Mater Dei High School defeated Servite, 27-7, Friday evening to win the Southern Section Division 1 championship amid a hazing scandal that has prompted the family of a former player to sue the school over his injuries.
“I just won a CIF championship,” coach Bruce Rollinson said when asked after the game at Veterans Stadium in Long Beach about the roller coaster week. “It doesn’t get any better than that.”
The victory advances the Monarchs (11-0) to the CIF state championship Open Division bowl game Dec. 11 at Saddleback College.
Rollinson has not commented on the allegations in the lawsuit filed Tuesday in Orange County Superior Court which alleges that the former player — who has not been identified — was severely injured in a team hazing ritual known as “Bodies” in which two players repeatedly land body punches on each other until one surrenders.
The lawsuit accuses Rollinson of having an “outrageous” dismissive attitude about the “dangers created by Bodies,” The Orange County Register reported.
“This is especially true in light of the fact that the administration and coaches at Mater Dei valued the school’s status as a nationally recognized football powerhouse over the health and safety of its minor athletes,” the suit states, according to the newspaper.
The suit alleges negligence, negligence per se-hazing in violation of California penal code, negligent failure to warn, train, or educate, intentional infliction of emotional distress.
According to the paper, the then-Mater Dei player took part in the Bodies ritual in February, squaring off against a teammate who was 50 pounds heavier.
The smaller player — identified only as Player 1 — suffered a traumatic brain injury, two gashes over his right eye, one over his left eye and a broken nose that required surgery, according to The Register, which reviewed four police reports, surgeon’s reports, medical records, emails from Mater Dei, letters, forms, records, memos, two videos and court filings.
Player 1 later withdrew from Mater Dei. The other player involved, Player 2, remains on the team.
According to The Register, court documents contend that Rollinson told Player 1’s family that he was in a “bind” in terms of disciplining Player 2, because that player’s father is a volunteer coach for the team.
The paper reported that Mater Dei officials initially declined to cooperate with Santa Ana Police Department investigators looking into the fight, and during later interviews with police, denied hazing existed in the Mater Dei football program.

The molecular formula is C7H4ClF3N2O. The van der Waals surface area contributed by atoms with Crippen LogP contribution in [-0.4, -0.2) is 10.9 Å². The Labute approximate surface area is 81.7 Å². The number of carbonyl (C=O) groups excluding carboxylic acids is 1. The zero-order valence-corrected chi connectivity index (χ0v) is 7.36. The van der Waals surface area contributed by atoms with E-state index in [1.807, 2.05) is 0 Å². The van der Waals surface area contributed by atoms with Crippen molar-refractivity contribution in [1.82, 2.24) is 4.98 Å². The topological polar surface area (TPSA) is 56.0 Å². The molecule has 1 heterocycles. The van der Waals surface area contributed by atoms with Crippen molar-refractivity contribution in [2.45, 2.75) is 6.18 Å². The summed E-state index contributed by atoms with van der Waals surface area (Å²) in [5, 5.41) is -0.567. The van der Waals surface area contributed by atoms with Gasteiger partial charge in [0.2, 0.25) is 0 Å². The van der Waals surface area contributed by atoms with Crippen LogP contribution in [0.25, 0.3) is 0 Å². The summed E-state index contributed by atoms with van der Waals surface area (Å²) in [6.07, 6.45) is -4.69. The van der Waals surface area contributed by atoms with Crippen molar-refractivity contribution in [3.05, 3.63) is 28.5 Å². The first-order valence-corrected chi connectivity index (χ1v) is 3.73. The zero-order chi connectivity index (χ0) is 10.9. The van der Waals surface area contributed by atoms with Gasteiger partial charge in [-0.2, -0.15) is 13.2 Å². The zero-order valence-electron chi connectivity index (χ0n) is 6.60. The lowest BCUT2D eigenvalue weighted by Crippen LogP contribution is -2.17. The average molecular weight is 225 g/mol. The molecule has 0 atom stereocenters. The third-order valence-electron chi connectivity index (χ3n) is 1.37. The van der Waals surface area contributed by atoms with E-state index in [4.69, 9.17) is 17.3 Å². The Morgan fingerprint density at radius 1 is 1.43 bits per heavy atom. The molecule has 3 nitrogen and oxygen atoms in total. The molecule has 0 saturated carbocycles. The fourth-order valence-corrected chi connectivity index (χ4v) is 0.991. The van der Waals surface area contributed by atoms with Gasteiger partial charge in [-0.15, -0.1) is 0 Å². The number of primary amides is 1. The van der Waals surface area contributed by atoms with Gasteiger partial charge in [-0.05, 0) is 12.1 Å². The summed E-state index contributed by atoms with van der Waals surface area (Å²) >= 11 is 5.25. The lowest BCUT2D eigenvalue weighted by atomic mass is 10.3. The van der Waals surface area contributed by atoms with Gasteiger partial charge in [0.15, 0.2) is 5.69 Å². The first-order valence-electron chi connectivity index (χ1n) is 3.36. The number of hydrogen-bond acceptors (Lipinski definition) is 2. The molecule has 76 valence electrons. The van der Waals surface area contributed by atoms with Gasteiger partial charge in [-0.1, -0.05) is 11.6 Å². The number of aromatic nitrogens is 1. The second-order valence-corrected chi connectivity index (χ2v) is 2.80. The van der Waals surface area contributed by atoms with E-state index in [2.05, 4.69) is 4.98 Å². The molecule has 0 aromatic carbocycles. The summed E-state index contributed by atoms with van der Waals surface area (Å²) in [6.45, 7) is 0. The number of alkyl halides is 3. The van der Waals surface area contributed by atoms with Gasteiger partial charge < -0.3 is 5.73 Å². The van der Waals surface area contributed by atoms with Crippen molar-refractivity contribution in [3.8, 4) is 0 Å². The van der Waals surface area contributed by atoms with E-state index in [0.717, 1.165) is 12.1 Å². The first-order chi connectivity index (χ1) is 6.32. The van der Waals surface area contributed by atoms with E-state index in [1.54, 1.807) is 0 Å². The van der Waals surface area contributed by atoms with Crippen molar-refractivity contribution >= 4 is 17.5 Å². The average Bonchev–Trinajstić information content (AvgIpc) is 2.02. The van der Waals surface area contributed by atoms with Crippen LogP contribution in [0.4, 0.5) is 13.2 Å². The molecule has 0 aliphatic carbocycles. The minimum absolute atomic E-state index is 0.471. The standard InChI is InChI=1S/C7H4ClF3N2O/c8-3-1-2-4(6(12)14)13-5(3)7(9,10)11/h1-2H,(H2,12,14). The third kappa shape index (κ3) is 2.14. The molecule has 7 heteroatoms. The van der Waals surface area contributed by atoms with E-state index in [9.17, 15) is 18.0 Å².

The Orange County District Attorney’s Office declined to file any charges over the fight that led to Player 1’s injuries, saying in part that it viewed the altercation as a case of mutual combat, The Register reported.
In a statement to The Register, Mater Dei officials said, “An independent, thorough investigation was conducted. We are unable to comment further due to the involvement of minors.”
The Rev. Walter E. Jenkins, the school’s president, wrote a letter to the school’s “parents, students and friends” on Wednesday, declaring, “Nothing is more important to me than the health, safety, security, and well-being of all students entrusted to our care at Mater Dei High School.”
“It pains me to hear about any student suffering harm of any kind on our campus,” Jenkins wrote, after acknowledging “in light of pending litigation and privacy constraints, I am limited in my ability to address the matter with our community.”
“My heartfelt prayers go out to the affected student and family. Please know that we take the matter seriously and commit to you that all aspects will be handled consistently and in accordance with the core values of our institution.
“At this time, I respectfully ask for your faith and trust as we navigate the process ahead, and kindly request that you respect the privacy and dignity of all involved.”
On Thursday, as many as 100 former Mater Dei players attended the team’s practice, invited by Rollinson to show support. The coach declined to comment to a Register reporter about the newspaper’s allegations that he falsely told police in April that he was unaware of his players participating in the hazing activity.